Spotify Prepares to Launch in India with an Extended Free Trial

With major labels and publishers on board, Spotify gears up to launch in India.

Despite lots of noise to the contrary, Spotify is aggressively rolling forward with its plans to launch in India.  And it looks like all the heavyweight rights owners are on board — including the major publishers and label groups.

The move is part of a serious global expansion for Spotify, with deals happening at a frenetic pace.  Two weeks ago, Spotify officially launched in the Middle East and North Africa (MENA).

Just as in other countries, users in the region can choose to stream their favorite music on the service for free.  Advertisers on the ad-supported tier include Hardee’s, Coca-Cola, and Western Union.  Listeners in the MENA region can also pay for a Premium subscription plan for around $4.99 a month.  That’s half the price most people pay in developed countries.

Yet, the lower price comes with a literal cost for the company.

Thanks to lower Premium subscriptions costs in Latin America and Southeast Asia, Spotify has seen its average revenue per user (ARPU) decline in the past two fiscal quarters.  With its rollout across new markets – including MENA – executives have admitted ARPU will continue to drop.

That won’t stop Spotify from rolling out in more countries.  Now, looking to lock down the region, the streaming music giant has prepared to launch in another major market.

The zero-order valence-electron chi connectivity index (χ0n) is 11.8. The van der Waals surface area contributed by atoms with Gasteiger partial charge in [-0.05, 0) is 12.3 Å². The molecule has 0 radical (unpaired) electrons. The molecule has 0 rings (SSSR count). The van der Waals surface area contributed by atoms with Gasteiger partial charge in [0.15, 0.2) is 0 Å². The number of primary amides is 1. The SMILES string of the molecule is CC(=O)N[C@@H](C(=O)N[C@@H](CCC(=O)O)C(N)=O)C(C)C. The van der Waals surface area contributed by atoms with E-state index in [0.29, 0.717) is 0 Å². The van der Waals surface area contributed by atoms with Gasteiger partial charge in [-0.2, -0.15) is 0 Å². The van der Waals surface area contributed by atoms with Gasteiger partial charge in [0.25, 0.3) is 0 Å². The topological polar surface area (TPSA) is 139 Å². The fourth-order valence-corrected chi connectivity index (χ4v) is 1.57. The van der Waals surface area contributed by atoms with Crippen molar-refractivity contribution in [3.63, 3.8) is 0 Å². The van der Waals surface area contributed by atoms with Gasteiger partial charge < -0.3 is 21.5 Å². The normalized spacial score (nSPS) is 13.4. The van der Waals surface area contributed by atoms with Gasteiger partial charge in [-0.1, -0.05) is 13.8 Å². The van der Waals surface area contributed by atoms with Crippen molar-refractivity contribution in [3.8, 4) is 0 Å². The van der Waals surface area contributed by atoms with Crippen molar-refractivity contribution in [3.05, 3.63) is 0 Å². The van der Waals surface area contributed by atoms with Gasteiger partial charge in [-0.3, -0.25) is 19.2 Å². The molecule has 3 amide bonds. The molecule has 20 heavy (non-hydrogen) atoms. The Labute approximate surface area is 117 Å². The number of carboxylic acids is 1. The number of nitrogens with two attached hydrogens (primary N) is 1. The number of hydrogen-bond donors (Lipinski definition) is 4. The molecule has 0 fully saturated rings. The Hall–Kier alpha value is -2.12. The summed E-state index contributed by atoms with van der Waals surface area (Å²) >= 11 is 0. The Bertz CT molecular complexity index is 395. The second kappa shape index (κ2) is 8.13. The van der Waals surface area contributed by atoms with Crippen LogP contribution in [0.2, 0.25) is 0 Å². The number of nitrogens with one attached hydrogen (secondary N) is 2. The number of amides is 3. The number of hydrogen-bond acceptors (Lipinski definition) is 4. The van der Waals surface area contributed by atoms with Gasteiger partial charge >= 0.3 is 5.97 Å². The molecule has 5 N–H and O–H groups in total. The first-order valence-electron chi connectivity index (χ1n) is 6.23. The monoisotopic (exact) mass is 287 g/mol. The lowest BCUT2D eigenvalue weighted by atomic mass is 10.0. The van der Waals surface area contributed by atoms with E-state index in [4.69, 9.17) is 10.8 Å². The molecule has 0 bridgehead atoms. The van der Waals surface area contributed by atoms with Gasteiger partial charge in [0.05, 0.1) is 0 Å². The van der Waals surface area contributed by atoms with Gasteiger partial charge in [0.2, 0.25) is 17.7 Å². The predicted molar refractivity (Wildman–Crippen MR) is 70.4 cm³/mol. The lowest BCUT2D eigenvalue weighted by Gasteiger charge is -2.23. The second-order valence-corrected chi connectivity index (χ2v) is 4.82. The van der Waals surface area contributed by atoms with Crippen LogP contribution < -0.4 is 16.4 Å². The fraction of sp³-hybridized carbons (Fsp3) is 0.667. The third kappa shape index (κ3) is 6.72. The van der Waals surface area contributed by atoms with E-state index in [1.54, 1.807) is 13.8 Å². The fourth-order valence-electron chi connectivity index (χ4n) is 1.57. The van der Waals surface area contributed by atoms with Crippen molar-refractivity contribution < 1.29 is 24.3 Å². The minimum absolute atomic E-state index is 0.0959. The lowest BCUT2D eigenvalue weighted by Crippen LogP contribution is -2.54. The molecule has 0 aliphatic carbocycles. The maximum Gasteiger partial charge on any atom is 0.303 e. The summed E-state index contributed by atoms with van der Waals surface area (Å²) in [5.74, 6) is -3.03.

India – the next streaming music frontier.

According to the International Federation of the Phonographic Industry (IFPI), India will soon emerge as a top 10 global market.

Last April, the global organization found India’s total music industry revenue grew 27% to Rs 725.6 crore ($102.5 million) in 2017.  Driven primarily by streaming music revenue — which rose 37.3% — digital music revenue now accounts for 91% of India’s recorded music revenue.

Spotify wants in.

According to Variety, the streaming music giant will launch in India in “as soon as six months.”  Spotify will launch its service in the country with an extended free trial period.  Variety claims this will last longer than the 30 days of full access the company had offered users in Vietnam and South Africa.

The news sharply contradicts a raft of negative reporting from Music Business Worldwide, most of which pointed to a major label-led block on India.  But that now appears to be noise, with recent expansions in regions like MENA suggesting a far different licensing reality.

And shovels are already breaking ground in the region.  Continuing with excessive spending, the streaming music giant opened an office in Mumbai last March, hiring 300 people.

In India, however, Spotify will face stiff competition.

Gaana boasts over 75 million users in the region.  The streaming music service recently secured $115 million in funding from Tencent and Times Internet.  In a $1 billion+ deal, Saavn merged with JioMusic last June.  Other local players include Google Play, Apple Music, Amazon, Hungama, and Airtel Wynk.

With the company’s launch in the MENA region, the service is now available in 78 markets.  Apple Music is available in 114 countries.


Featured image by Pogaface (CC by 3.0).

2 Responses

  1. Will Buckley

    So this is how Spotify will appear to be growing their base and keep Wall Street interested.

    Even as their losses widen and they sacrifice the possibility of becoming profitable by increasing their paid subscriber numbers.

    But the biggest disservice Spotify continues to promote is “free” music.